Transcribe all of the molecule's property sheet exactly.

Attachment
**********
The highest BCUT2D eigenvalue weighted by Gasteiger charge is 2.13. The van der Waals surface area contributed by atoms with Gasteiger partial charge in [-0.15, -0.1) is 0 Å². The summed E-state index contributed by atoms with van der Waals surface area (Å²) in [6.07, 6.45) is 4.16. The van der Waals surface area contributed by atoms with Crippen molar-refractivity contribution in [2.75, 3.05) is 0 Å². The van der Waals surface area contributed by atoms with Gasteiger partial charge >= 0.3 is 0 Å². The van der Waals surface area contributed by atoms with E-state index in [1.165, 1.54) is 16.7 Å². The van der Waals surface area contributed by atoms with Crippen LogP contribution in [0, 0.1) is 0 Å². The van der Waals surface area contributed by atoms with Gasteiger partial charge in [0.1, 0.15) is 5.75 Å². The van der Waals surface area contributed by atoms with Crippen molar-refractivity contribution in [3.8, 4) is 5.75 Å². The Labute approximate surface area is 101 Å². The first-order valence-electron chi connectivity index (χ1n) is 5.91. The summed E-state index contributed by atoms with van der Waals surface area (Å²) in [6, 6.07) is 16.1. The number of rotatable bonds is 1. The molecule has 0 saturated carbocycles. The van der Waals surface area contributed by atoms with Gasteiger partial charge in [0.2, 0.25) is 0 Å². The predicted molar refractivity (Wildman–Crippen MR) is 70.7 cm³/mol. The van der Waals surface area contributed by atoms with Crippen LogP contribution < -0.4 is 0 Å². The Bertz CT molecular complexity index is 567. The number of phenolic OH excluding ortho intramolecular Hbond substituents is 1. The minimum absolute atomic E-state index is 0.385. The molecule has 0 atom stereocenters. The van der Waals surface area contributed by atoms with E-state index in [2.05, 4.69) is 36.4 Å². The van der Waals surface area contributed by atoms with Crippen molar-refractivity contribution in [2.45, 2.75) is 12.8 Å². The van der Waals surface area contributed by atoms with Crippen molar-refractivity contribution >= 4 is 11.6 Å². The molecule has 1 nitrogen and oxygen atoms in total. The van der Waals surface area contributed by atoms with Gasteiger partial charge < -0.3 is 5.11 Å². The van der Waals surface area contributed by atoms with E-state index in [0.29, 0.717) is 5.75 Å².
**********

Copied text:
The highest BCUT2D eigenvalue weighted by Gasteiger charge is 2.13. The van der Waals surface area contributed by atoms with Gasteiger partial charge in [-0.15, -0.1) is 0 Å². The summed E-state index contributed by atoms with van der Waals surface area (Å²) in [6.07, 6.45) is 4.16. The van der Waals surface area contributed by atoms with Crippen molar-refractivity contribution in [2.75, 3.05) is 0 Å². The van der Waals surface area contributed by atoms with Gasteiger partial charge >= 0.3 is 0 Å². The van der Waals surface area contributed by atoms with E-state index in [1.165, 1.54) is 16.7 Å². The van der Waals surface area contributed by atoms with Crippen LogP contribution in [0, 0.1) is 0 Å². The van der Waals surface area contributed by atoms with Gasteiger partial charge in [0.1, 0.15) is 5.75 Å². The van der Waals surface area contributed by atoms with Crippen molar-refractivity contribution in [3.8, 4) is 5.75 Å². The Labute approximate surface area is 101 Å². The first-order valence-electron chi connectivity index (χ1n) is 5.91. The summed E-state index contributed by atoms with van der Waals surface area (Å²) in [6, 6.07) is 16.1. The number of rotatable bonds is 1. The molecule has 0 saturated carbocycles. The van der Waals surface area contributed by atoms with Gasteiger partial charge in [0.2, 0.25) is 0 Å². The predicted molar refractivity (Wildman–Crippen MR) is 70.7 cm³/mol. The van der Waals surface area contributed by atoms with Crippen LogP contribution < -0.4 is 0 Å². The Bertz CT molecular complexity index is 567. The number of phenolic OH excluding ortho intramolecular Hbond substituents is 1. The minimum absolute atomic E-state index is 0.385. The molecule has 0 atom stereocenters. The van der Waals surface area contributed by atoms with E-state index in [2.05, 4.69) is 36.4 Å². The van der Waals surface area contributed by atoms with Crippen molar-refractivity contribution in [2.45, 2.75) is 12.8 Å². The van der Waals surface area contributed by atoms with Crippen molar-refractivity contribution >= 4 is 11.6 Å². The molecule has 1 nitrogen and oxygen atoms in total. The van der Waals surface area contributed by atoms with Gasteiger partial charge < -0.3 is 5.11 Å². The van der Waals surface area contributed by atoms with E-state index in [0.29, 0.717) is 5.75 Å².